Page 18.14.08.1 presented a challenge. It has a trigger (naturally) with the ubiquitous pull on and pull off connections. Unlike the previous ones, however, this pull off DOT function is driven by two gates instead of just one. The program logic recognizes the case where a single gate pulls on or pulls of a trigger, but not one where more than one gate is involved.

Rather than futzing with the program logic for what appears to be a single case (we’ll see about that), instead I inserted a gate “FXOR” (for faux OR) befoer the DOT function to fix it.

(Oh, and did I forget to mention … never mind. 😉 ).

We Interrupt this program…

Near the end of Volume IX were the ILD pages for interrupt processing. Most of that was straightforward: if interrupts are enabled, and an I/O operation completes (presumably in overlap mode), an interrupt is generated.\

But while there is a section on interrupts in the CPU instructional materials, including some ILD-type diagrams, their coverage is not as thorough as a regular ILD.

There is also a special case for interrupts for unit record equipment, perhaps intended for SPOOL (simultaneous peripheral operation online) support. There is a toggle switch for turning on interrupts for overlapped I/O operations (including 1301 seek), console inquiry, console output, non-overlapped seek and disk device “attention” signals.

Unit record interrupts are special, however: the operator must select one (card reader, punch, printer or paper tape) using a rotary switch, and then push a special priority interrupt button. This generates an initial interrupt – completed I/O turns on subsequent interrupts.

This last one was tricky to test, because it is implemented using a set of three latches – the first one being a “one and only one” latch to handle the button press. (We didn’t ever actually use that on the School of Business IBM 1410).

Chains of latches, especially where the signals are not brought out to the sheet edge are almost as much “fun” to work with as triggers. 😉

Mutually exclusive logic blocks

Memory testing also brought up the first case where I could not test an ALD without disabling one or more logic blocks. In particular a couple of sheets had gates for both feature S10 (10K of memory) and S2 (20K or more of memory), and the logic design was such that they cannot coexist, so I used the application to disable generation of the logic blocks related to feature S10 on those pages. (Other pages may still have both – but in those cases coexistence seemed possible.)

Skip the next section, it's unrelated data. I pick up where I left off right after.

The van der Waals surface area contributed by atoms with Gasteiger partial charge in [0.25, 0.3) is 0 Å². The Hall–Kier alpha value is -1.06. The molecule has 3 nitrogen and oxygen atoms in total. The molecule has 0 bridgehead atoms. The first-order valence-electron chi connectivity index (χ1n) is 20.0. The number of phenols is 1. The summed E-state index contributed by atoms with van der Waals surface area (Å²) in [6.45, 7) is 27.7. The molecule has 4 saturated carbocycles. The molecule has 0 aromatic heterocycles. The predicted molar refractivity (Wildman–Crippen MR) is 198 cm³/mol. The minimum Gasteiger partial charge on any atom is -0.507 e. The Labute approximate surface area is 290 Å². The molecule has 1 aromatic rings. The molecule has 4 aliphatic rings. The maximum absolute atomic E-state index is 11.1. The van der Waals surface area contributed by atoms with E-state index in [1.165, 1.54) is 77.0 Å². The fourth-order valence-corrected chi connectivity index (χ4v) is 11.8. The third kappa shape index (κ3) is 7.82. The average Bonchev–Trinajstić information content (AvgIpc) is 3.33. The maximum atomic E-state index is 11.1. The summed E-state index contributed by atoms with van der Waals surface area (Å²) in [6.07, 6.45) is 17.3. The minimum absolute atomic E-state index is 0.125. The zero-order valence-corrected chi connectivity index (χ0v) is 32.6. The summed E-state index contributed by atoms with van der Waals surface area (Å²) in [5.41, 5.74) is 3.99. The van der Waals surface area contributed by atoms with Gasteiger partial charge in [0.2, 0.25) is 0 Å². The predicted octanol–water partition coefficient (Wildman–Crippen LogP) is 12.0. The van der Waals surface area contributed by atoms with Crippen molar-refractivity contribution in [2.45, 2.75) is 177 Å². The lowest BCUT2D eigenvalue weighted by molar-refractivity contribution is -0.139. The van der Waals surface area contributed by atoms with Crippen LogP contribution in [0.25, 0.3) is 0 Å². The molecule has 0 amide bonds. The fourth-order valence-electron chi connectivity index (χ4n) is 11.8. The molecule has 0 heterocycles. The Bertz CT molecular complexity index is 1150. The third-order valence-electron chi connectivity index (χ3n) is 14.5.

Load Sharing Matrix Switches

While I am testing or at least sort of testing most of the memory related circuits, including the sense amplifiers from a digital point of view, and the drivers for the LSMS units, I am not testing/generating/simulating the LSMS units themselves. This is mostly because each LSMS takes up four logic blocks on an ALD, and I don’t currently have a way to merge more than two logic blocks or merge two that are not vertically adjacent to each other. Finally it would just add complexity to the memory unit when I generate an FPGA to actually simulate the core. Instead I will just simulate Read/Write/Inhibit on 8 bits at a time directly from the storage / memory address register (variously referred to as STAR and MAR – the former in the documentation, the latter in the ALD signal names.

A Sense of Forcing my h-AND

Finally, the ALDs related to sense amplifiers required special treatment. For each bit of each of the possible four memory readout characters on a system with 40K, there are two sense amplifiers, one supporting 5K bits of a core plane – either the 0-4999 or 5000-5999 portions. These gates’ outputs are then connected together, but not using just load resistors. Instead, each sense amplifier card has a diode on the output such that when they are connected together driving a -Y signal level, they comprise an AND gate.

The HDL generation currently supposes that B level DOT functions are AND and that the others are OR (with a per signal level setting). Most cases for Y signal level DOT functions are indeed OR, but not in this case, because of the diodes that are present (anode facing out from the gate). Fortunately, a while back I added the ability to force a given DOT function’s generated logic, so this was easy to deal with.

IBM 1410 ALD to FPGA Volume VIII complete – only two to go

Volume VIII started off pretty uneventfully, for a while. I did find another page (16.20.02.1) where a couple of gates have their internal connections brought to the edge of the sheet, but those are trivial to fix by adding “faux pins” to the gate definitions and using those on the sheet.

I continue to be somewhat surprised that I haven’t found very many connector errors – a testament to the value of verifying gate and signal use counts on each sheet.

Also, the number of ILD diagrams I have checked off as being completely tested in the CPU section is approaching closure. Of 65 such ILD diagrams, I have completely checked off the diagrams in all but 15 of them. (In addition I have quite a number of additional diagrams of the ILD ilk (i.e., drawn as positive logic with AND and OR gates, etc.).